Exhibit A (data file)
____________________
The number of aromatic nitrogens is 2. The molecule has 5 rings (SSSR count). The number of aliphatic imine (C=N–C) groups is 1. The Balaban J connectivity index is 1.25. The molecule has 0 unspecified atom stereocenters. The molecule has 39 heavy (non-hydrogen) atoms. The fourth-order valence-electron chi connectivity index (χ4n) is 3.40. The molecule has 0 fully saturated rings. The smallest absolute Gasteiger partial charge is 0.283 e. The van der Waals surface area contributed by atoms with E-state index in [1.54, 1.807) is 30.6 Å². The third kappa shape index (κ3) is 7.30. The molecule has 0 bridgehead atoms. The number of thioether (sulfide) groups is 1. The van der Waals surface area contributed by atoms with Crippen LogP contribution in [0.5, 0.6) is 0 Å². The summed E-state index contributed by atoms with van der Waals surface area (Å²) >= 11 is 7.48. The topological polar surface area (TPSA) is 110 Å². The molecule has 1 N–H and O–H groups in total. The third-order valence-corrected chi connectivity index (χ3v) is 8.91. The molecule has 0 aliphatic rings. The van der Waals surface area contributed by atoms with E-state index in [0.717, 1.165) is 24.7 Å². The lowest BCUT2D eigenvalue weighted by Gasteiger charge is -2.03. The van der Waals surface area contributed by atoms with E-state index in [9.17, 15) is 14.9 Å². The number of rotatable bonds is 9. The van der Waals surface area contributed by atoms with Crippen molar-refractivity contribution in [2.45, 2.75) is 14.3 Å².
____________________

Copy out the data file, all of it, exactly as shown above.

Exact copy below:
The number of aromatic nitrogens is 2. The molecule has 5 rings (SSSR count). The number of aliphatic imine (C=N–C) groups is 1. The Balaban J connectivity index is 1.25. The molecule has 0 unspecified atom stereocenters. The molecule has 39 heavy (non-hydrogen) atoms. The fourth-order valence-electron chi connectivity index (χ4n) is 3.40. The molecule has 0 fully saturated rings. The smallest absolute Gasteiger partial charge is 0.283 e. The van der Waals surface area contributed by atoms with E-state index in [1.54, 1.807) is 30.6 Å². The third kappa shape index (κ3) is 7.30. The molecule has 0 bridgehead atoms. The number of thioether (sulfide) groups is 1. The van der Waals surface area contributed by atoms with Crippen LogP contribution in [0.5, 0.6) is 0 Å². The summed E-state index contributed by atoms with van der Waals surface area (Å²) >= 11 is 7.48. The topological polar surface area (TPSA) is 110 Å². The molecule has 1 N–H and O–H groups in total. The third-order valence-corrected chi connectivity index (χ3v) is 8.91. The molecule has 0 aliphatic rings. The van der Waals surface area contributed by atoms with E-state index in [0.717, 1.165) is 24.7 Å². The lowest BCUT2D eigenvalue weighted by Gasteiger charge is -2.03. The van der Waals surface area contributed by atoms with E-state index in [9.17, 15) is 14.9 Å². The number of rotatable bonds is 9. The van der Waals surface area contributed by atoms with Crippen molar-refractivity contribution in [2.45, 2.75) is 14.3 Å².